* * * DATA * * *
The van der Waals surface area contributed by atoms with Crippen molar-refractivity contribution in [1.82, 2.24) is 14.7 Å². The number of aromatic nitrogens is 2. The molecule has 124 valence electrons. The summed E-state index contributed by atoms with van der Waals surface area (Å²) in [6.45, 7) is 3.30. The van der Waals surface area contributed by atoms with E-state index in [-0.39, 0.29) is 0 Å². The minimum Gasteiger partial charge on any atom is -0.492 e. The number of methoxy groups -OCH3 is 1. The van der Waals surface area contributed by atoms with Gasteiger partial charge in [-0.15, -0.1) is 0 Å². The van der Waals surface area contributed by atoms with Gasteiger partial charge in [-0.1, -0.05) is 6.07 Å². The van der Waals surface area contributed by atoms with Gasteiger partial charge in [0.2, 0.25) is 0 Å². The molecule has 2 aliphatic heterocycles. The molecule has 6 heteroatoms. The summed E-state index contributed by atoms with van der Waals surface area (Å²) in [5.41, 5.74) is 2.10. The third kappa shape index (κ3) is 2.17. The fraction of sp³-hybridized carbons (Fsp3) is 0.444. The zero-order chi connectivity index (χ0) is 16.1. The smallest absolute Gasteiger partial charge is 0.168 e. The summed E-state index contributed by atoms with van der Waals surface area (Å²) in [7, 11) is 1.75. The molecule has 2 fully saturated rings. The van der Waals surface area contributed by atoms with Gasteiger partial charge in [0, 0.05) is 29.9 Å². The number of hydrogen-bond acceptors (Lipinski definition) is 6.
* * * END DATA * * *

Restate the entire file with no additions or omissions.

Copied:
The van der Waals surface area contributed by atoms with Crippen molar-refractivity contribution in [1.82, 2.24) is 14.7 Å². The number of aromatic nitrogens is 2. The molecule has 124 valence electrons. The summed E-state index contributed by atoms with van der Waals surface area (Å²) in [6.45, 7) is 3.30. The van der Waals surface area contributed by atoms with E-state index in [-0.39, 0.29) is 0 Å². The minimum Gasteiger partial charge on any atom is -0.492 e. The number of methoxy groups -OCH3 is 1. The van der Waals surface area contributed by atoms with Gasteiger partial charge in [-0.15, -0.1) is 0 Å². The van der Waals surface area contributed by atoms with Gasteiger partial charge in [-0.1, -0.05) is 6.07 Å². The van der Waals surface area contributed by atoms with Gasteiger partial charge in [0.2, 0.25) is 0 Å². The molecule has 2 aliphatic heterocycles. The molecule has 6 heteroatoms. The summed E-state index contributed by atoms with van der Waals surface area (Å²) in [5.41, 5.74) is 2.10. The third kappa shape index (κ3) is 2.17. The fraction of sp³-hybridized carbons (Fsp3) is 0.444. The zero-order chi connectivity index (χ0) is 16.1. The smallest absolute Gasteiger partial charge is 0.168 e. The summed E-state index contributed by atoms with van der Waals surface area (Å²) in [7, 11) is 1.75. The molecule has 2 fully saturated rings. The van der Waals surface area contributed by atoms with Gasteiger partial charge in [0, 0.05) is 29.9 Å². The number of hydrogen-bond acceptors (Lipinski definition) is 6.